Lord Dannatt, former Chief of the General Staff Credit: David Rose

General Sir Lord Dannatt: 'Going to Iraq was an error of near biblical proportions'

Joe Shute

General the Lord Dannatt is sitting at the head of a spacious boardroom table in Millbank House, searching for words. Beyond him, out of the window is a vista of Parliament Square where on March 20, 2003, thousands gathered to march against the invasion of Iraq.
Today he admires the view, but the war in Iraq is something that until recently Lord Dannatt has not been able to take in from a particularly removed perspective. As Chief of the General Staff between 2006 and 2009, and prior to that Commander in Chief Land Command, he was embroiled in the key decisions around the six-year military mission in which 179 British troops lost their lives.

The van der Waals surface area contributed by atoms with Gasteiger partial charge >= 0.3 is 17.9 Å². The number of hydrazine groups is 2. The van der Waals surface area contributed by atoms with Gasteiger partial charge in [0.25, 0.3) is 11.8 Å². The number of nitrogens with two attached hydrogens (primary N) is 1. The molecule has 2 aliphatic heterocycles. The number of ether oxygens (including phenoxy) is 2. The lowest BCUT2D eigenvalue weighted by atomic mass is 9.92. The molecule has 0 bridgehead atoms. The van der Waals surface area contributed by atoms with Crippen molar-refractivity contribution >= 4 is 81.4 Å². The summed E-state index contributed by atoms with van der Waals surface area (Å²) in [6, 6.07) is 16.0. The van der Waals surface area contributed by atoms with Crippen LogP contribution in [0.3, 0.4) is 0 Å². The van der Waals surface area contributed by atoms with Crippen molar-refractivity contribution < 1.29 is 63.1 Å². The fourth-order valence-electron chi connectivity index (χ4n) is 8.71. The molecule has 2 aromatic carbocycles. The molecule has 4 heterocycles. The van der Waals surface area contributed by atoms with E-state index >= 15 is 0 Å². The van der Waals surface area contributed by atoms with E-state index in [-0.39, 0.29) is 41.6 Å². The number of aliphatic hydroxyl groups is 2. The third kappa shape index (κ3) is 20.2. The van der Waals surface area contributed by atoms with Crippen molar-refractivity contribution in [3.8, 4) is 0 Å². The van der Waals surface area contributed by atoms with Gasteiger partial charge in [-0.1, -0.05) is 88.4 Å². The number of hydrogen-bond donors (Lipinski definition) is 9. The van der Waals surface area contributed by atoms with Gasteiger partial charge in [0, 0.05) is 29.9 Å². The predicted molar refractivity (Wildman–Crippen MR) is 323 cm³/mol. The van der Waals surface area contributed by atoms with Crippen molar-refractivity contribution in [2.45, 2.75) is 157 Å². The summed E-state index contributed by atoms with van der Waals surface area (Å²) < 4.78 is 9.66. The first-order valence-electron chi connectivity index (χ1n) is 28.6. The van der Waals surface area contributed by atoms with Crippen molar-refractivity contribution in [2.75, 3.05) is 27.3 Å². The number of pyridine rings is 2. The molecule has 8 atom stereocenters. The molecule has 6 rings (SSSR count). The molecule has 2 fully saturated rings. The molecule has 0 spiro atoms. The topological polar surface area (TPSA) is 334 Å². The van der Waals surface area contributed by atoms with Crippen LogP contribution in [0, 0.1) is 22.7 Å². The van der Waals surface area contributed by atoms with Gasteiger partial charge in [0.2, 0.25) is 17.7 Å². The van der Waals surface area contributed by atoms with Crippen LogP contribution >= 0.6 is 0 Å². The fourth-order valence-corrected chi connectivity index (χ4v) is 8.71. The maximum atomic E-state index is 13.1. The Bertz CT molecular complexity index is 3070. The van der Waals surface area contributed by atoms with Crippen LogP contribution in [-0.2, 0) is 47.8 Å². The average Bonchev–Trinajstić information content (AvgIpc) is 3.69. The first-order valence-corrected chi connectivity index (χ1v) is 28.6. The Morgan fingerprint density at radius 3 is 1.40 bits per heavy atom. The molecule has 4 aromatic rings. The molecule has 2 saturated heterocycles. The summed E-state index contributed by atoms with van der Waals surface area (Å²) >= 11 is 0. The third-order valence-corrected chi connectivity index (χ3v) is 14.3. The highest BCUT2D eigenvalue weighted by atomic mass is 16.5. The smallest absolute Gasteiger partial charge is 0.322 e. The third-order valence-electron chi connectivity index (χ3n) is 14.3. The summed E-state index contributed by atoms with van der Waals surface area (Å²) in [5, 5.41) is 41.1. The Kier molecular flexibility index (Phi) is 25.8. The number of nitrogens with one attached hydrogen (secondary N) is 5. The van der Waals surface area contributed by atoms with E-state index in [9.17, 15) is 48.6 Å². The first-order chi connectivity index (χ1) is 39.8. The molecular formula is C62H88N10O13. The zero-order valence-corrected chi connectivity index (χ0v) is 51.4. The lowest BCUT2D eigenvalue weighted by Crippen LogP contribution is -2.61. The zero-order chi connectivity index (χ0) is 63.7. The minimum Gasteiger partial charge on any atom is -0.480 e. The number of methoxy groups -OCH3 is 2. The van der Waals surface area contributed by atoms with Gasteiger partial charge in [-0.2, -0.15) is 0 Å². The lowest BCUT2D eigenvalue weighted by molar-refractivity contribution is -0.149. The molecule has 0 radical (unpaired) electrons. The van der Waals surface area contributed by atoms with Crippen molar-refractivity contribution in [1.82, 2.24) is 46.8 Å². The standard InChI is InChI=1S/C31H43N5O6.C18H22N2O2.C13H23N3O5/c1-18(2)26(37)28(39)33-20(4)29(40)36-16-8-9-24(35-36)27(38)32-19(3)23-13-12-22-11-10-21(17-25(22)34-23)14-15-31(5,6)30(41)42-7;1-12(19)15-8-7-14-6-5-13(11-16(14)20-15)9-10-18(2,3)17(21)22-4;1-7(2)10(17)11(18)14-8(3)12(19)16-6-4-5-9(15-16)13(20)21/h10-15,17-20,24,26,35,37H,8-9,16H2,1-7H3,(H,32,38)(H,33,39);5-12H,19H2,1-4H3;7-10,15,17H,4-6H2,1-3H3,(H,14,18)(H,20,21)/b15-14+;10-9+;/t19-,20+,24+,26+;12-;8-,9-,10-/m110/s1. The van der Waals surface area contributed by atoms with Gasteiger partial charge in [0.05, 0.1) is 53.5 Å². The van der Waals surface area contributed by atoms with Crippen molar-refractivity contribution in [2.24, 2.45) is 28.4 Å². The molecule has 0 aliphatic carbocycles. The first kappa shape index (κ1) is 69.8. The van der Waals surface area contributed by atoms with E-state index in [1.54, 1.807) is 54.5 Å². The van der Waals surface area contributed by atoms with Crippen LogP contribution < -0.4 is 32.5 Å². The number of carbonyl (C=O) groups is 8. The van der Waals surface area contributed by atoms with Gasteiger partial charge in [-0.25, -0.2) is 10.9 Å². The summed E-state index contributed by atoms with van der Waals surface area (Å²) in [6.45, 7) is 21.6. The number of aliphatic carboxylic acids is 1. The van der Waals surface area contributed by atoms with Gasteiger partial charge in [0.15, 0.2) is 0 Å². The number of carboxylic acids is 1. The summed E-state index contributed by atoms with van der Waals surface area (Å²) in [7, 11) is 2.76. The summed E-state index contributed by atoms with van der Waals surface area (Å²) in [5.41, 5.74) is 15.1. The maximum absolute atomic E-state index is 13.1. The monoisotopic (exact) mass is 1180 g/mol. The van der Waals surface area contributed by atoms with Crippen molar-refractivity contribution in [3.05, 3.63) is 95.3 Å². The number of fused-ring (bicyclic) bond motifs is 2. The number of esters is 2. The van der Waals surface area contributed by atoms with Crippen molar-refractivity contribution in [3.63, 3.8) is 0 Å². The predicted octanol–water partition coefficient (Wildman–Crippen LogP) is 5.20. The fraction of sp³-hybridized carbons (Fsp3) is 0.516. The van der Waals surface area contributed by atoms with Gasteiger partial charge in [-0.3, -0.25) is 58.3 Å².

It has been a year in which the unsavoury legacy of the Iraq conflict has been a mainstay of the news. In July, the conclusion of the Chilcot Inquiry delivered a damning verdict on the decision to take Britain to war. Earlier this month, too, the Ministry of Defence was forced to pay thousands of pounds in compensation to former Army officer Rachel Webster, who was left traumatised when she was arrested by officers working for the Iraq Historic Allegations Team (IHAT), a controversial government unit set up in 2010 to investigate alleged abuses by service personnel during the war. The case followed that of three Army veterans who face prosecution for manslaughter over the death of an Iraqi teenager in 2003.